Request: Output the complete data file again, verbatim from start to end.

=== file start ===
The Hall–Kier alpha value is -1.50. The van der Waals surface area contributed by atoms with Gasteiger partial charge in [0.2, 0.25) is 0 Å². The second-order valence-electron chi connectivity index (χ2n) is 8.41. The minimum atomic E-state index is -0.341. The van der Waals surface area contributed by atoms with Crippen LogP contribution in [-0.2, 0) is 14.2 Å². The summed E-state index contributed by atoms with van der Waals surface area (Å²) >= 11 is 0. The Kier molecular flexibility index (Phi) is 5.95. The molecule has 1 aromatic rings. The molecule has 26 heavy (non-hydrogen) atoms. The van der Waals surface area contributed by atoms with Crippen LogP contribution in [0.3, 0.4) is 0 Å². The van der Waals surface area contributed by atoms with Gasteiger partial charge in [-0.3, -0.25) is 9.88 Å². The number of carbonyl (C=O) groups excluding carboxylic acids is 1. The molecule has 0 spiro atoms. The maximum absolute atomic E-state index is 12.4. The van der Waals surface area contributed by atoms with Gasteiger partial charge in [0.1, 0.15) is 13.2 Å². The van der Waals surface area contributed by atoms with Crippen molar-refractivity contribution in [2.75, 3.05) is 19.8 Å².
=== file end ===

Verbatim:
The Hall–Kier alpha value is -1.50. The van der Waals surface area contributed by atoms with Gasteiger partial charge in [0.2, 0.25) is 0 Å². The second-order valence-electron chi connectivity index (χ2n) is 8.41. The minimum atomic E-state index is -0.341. The van der Waals surface area contributed by atoms with Crippen LogP contribution in [-0.2, 0) is 14.2 Å². The summed E-state index contributed by atoms with van der Waals surface area (Å²) >= 11 is 0. The Kier molecular flexibility index (Phi) is 5.95. The molecule has 1 aromatic rings. The molecule has 26 heavy (non-hydrogen) atoms. The van der Waals surface area contributed by atoms with Crippen LogP contribution in [0.3, 0.4) is 0 Å². The van der Waals surface area contributed by atoms with Gasteiger partial charge in [-0.3, -0.25) is 9.88 Å². The number of carbonyl (C=O) groups excluding carboxylic acids is 1. The molecule has 0 spiro atoms. The maximum absolute atomic E-state index is 12.4. The van der Waals surface area contributed by atoms with Gasteiger partial charge in [0.1, 0.15) is 13.2 Å². The van der Waals surface area contributed by atoms with Crippen molar-refractivity contribution in [2.75, 3.05) is 19.8 Å².